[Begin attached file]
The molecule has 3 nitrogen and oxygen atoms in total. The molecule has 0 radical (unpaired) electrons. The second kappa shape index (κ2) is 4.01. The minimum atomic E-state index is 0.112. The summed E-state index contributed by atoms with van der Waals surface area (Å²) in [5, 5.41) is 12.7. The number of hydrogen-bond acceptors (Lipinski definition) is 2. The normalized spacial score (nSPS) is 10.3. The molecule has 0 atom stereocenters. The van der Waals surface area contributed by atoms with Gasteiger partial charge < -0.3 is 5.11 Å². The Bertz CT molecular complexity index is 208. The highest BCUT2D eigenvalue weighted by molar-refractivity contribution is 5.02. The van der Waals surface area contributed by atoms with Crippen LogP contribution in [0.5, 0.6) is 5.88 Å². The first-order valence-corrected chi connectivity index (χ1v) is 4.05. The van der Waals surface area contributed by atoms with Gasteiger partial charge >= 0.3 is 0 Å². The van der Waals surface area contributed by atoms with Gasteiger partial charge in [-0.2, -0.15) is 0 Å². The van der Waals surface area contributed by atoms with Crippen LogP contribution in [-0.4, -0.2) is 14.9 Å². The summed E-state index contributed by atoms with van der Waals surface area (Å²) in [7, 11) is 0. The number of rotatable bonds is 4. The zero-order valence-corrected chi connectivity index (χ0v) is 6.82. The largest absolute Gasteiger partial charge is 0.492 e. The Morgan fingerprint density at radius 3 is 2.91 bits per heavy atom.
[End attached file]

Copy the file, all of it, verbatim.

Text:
The molecule has 3 nitrogen and oxygen atoms in total. The molecule has 0 radical (unpaired) electrons. The second kappa shape index (κ2) is 4.01. The minimum atomic E-state index is 0.112. The summed E-state index contributed by atoms with van der Waals surface area (Å²) in [5, 5.41) is 12.7. The number of hydrogen-bond acceptors (Lipinski definition) is 2. The normalized spacial score (nSPS) is 10.3. The molecule has 0 atom stereocenters. The van der Waals surface area contributed by atoms with Gasteiger partial charge < -0.3 is 5.11 Å². The Bertz CT molecular complexity index is 208. The highest BCUT2D eigenvalue weighted by molar-refractivity contribution is 5.02. The van der Waals surface area contributed by atoms with Crippen LogP contribution in [0.5, 0.6) is 5.88 Å². The first-order valence-corrected chi connectivity index (χ1v) is 4.05. The van der Waals surface area contributed by atoms with Gasteiger partial charge >= 0.3 is 0 Å². The van der Waals surface area contributed by atoms with Gasteiger partial charge in [-0.2, -0.15) is 0 Å². The van der Waals surface area contributed by atoms with Crippen LogP contribution in [-0.4, -0.2) is 14.9 Å². The summed E-state index contributed by atoms with van der Waals surface area (Å²) in [7, 11) is 0. The number of rotatable bonds is 4. The zero-order valence-corrected chi connectivity index (χ0v) is 6.82. The largest absolute Gasteiger partial charge is 0.492 e. The Morgan fingerprint density at radius 3 is 2.91 bits per heavy atom.